Fake High Protein Foods
With the increasing popularity of fitness and wellbeing, the food industry are jumping on the band wagon. You may have noticed when wandering around the shops that everything has a label slapped on the front saying “high in protein”.
After seeing that label most people automatically assume that the food is ‘healthy’ and must be a good source of protein. The food manufacturers are simply adding a cheap whey powder to the food mix and doubling the price.
Don’t fall for this marketing gimmick and find out which fake high protein foods are ripping you off.
Whilst breakfast should be a prime time to get your protein intake up, you wont find much of it in this box. With a standard serving (2 biscuits) containing a measly 7.6g of protein. Just to put into perspective, a chicken breast contains around 30 grams of protein. That is only 3.1g higher than the Weetabix originals. If you were aiming to reach between 20 – 40 grams of protein per meal, you would also be consuming between 380 and 760 kcals just in Weetabix (not including milk).
Halo Top Ice Cream
I’m really sorry to break this to you, but halo top ice cream isn’t high in protein. After you have finished sobbing into your ice cream stained napkin, continue reading. With a serving size of a pathetic 118ml (which is strangely precise), you will only be getting 4.5g of protein. I agree that these ‘high protein’ ice creams are lower in carbohydrates and total calories, but they are still not high in protein. I’m sure this isn’t the news you want to hear but I wouldn’t rely on ice cream to boost up your protein intake.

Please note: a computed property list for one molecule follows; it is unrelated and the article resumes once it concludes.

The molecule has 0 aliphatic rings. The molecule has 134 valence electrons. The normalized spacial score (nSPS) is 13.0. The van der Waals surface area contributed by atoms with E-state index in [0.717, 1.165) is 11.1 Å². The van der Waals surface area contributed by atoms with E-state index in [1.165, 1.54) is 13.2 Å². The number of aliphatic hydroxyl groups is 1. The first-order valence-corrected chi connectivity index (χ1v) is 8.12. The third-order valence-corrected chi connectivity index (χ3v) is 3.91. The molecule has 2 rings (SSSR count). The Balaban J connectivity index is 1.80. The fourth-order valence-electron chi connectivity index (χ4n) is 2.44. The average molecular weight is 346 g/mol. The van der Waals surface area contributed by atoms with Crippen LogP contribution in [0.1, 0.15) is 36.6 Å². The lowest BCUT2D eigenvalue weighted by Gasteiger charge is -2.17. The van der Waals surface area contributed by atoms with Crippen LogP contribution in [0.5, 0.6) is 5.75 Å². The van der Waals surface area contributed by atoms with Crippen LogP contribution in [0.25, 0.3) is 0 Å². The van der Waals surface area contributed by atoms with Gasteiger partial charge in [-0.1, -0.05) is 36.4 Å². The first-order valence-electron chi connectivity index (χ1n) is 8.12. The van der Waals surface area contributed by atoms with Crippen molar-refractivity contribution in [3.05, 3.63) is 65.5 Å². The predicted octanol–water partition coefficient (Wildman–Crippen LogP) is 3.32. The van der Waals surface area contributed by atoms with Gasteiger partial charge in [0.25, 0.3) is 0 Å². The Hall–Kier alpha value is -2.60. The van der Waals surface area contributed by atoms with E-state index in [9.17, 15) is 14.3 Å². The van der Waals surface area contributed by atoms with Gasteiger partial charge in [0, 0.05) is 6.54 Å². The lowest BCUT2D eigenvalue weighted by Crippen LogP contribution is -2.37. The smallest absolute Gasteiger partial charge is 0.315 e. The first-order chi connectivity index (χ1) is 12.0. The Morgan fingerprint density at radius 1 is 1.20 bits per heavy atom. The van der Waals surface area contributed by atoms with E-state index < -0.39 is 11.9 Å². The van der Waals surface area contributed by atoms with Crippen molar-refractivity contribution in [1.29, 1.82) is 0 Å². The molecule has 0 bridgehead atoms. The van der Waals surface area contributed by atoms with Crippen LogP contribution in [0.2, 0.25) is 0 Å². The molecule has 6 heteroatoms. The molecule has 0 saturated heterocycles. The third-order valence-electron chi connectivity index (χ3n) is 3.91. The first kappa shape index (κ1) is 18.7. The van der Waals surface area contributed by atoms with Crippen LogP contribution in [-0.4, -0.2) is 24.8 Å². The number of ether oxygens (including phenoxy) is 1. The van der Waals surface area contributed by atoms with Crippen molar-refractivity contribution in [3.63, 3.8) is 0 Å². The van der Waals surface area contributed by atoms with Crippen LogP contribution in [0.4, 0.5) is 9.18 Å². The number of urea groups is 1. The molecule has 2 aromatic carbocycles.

Arla Protein Strawberry Yogurt
I love yogurt as much as the next guy and it is an excellent snack or small meal. With plenty of protein boasting yogurts on the market there is an alternative at half the cost. Arla yogurt claims 20 grams of protein per pot at 62.5 p per 100grams. Aldi’s Fat Free Greek Yogurt (no claims of high protein) contains the same amount of protein, less carbs, less calories and over half the cost. I’m all for getting my protein intake high, but not at double the price.
- Adding protein to a food doesn’t automatically make it healthier
- Adding protein usually also boosts the sugar or salt content to make it taste better
- High protein on the packet doesn’t mean high protein
- Stick to the basics of genuine high protein foods such as meat, eggs and fish.
The brains, brawn and beauty of Dackattack (basically it’s just me). A personal trainer with a private gym in Norwich, dedicated to giving out simple, actionable advice that will give you outstanding results.